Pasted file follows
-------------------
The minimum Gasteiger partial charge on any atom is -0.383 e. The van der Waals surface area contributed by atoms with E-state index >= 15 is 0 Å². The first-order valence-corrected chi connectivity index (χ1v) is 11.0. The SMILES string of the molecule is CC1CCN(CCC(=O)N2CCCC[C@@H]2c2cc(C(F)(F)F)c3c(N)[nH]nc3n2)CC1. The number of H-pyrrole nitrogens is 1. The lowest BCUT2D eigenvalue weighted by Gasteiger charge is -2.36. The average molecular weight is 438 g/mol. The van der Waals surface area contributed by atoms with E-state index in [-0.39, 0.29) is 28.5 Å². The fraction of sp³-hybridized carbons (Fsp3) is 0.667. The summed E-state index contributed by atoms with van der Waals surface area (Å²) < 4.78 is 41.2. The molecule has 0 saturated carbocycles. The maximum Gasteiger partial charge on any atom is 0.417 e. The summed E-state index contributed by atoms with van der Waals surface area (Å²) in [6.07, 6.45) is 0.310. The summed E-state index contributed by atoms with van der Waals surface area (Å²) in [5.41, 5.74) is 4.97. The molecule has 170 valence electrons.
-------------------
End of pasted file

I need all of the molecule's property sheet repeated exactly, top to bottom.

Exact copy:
The minimum Gasteiger partial charge on any atom is -0.383 e. The van der Waals surface area contributed by atoms with E-state index >= 15 is 0 Å². The first-order valence-corrected chi connectivity index (χ1v) is 11.0. The SMILES string of the molecule is CC1CCN(CCC(=O)N2CCCC[C@@H]2c2cc(C(F)(F)F)c3c(N)[nH]nc3n2)CC1. The number of H-pyrrole nitrogens is 1. The lowest BCUT2D eigenvalue weighted by Gasteiger charge is -2.36. The average molecular weight is 438 g/mol. The van der Waals surface area contributed by atoms with E-state index in [-0.39, 0.29) is 28.5 Å². The fraction of sp³-hybridized carbons (Fsp3) is 0.667. The summed E-state index contributed by atoms with van der Waals surface area (Å²) < 4.78 is 41.2. The molecule has 0 saturated carbocycles. The maximum Gasteiger partial charge on any atom is 0.417 e. The summed E-state index contributed by atoms with van der Waals surface area (Å²) in [6.07, 6.45) is 0.310. The summed E-state index contributed by atoms with van der Waals surface area (Å²) in [5.41, 5.74) is 4.97. The molecule has 170 valence electrons.